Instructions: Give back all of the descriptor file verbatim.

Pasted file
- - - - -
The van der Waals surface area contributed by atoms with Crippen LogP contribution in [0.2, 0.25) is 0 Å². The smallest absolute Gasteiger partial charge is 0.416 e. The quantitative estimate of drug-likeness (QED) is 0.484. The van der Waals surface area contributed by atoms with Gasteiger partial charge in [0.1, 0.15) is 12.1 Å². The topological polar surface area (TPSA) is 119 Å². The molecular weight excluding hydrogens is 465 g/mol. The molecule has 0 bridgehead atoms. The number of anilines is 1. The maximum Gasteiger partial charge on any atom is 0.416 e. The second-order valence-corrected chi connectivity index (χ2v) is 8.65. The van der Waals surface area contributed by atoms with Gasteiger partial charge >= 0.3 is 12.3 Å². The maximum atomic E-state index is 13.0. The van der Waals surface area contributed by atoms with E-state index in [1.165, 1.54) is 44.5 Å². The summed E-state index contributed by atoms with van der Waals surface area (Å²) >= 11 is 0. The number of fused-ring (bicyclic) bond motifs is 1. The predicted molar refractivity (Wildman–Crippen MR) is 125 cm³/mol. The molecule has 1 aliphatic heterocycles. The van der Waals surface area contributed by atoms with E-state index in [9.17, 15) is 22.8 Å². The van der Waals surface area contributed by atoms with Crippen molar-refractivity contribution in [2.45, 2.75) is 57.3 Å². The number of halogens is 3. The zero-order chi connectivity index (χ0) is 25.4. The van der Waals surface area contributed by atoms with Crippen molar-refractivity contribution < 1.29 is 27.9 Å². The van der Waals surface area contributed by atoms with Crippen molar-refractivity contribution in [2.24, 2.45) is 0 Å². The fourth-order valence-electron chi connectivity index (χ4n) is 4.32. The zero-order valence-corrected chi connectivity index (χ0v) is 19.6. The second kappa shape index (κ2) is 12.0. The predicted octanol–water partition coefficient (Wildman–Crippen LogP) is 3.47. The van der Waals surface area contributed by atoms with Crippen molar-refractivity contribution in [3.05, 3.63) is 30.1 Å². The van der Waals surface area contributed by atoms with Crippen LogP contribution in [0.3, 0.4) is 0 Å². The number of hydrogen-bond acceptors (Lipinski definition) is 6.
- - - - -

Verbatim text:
The van der Waals surface area contributed by atoms with Crippen LogP contribution in [0.2, 0.25) is 0 Å². The smallest absolute Gasteiger partial charge is 0.416 e. The quantitative estimate of drug-likeness (QED) is 0.484. The van der Waals surface area contributed by atoms with Gasteiger partial charge in [0.1, 0.15) is 12.1 Å². The topological polar surface area (TPSA) is 119 Å². The molecular weight excluding hydrogens is 465 g/mol. The molecule has 0 bridgehead atoms. The number of anilines is 1. The maximum Gasteiger partial charge on any atom is 0.416 e. The second-order valence-corrected chi connectivity index (χ2v) is 8.65. The van der Waals surface area contributed by atoms with Gasteiger partial charge >= 0.3 is 12.3 Å². The maximum atomic E-state index is 13.0. The van der Waals surface area contributed by atoms with E-state index in [1.165, 1.54) is 44.5 Å². The summed E-state index contributed by atoms with van der Waals surface area (Å²) >= 11 is 0. The number of fused-ring (bicyclic) bond motifs is 1. The predicted molar refractivity (Wildman–Crippen MR) is 125 cm³/mol. The molecule has 1 aliphatic heterocycles. The van der Waals surface area contributed by atoms with E-state index in [9.17, 15) is 22.8 Å². The van der Waals surface area contributed by atoms with Crippen molar-refractivity contribution in [2.45, 2.75) is 57.3 Å². The number of halogens is 3. The zero-order chi connectivity index (χ0) is 25.4. The van der Waals surface area contributed by atoms with Crippen molar-refractivity contribution < 1.29 is 27.9 Å². The van der Waals surface area contributed by atoms with Crippen molar-refractivity contribution in [2.24, 2.45) is 0 Å². The fourth-order valence-electron chi connectivity index (χ4n) is 4.32. The zero-order valence-corrected chi connectivity index (χ0v) is 19.6. The second kappa shape index (κ2) is 12.0. The predicted octanol–water partition coefficient (Wildman–Crippen LogP) is 3.47. The van der Waals surface area contributed by atoms with Crippen molar-refractivity contribution in [3.05, 3.63) is 30.1 Å². The van der Waals surface area contributed by atoms with Crippen LogP contribution in [0.3, 0.4) is 0 Å². The number of hydrogen-bond acceptors (Lipinski definition) is 6.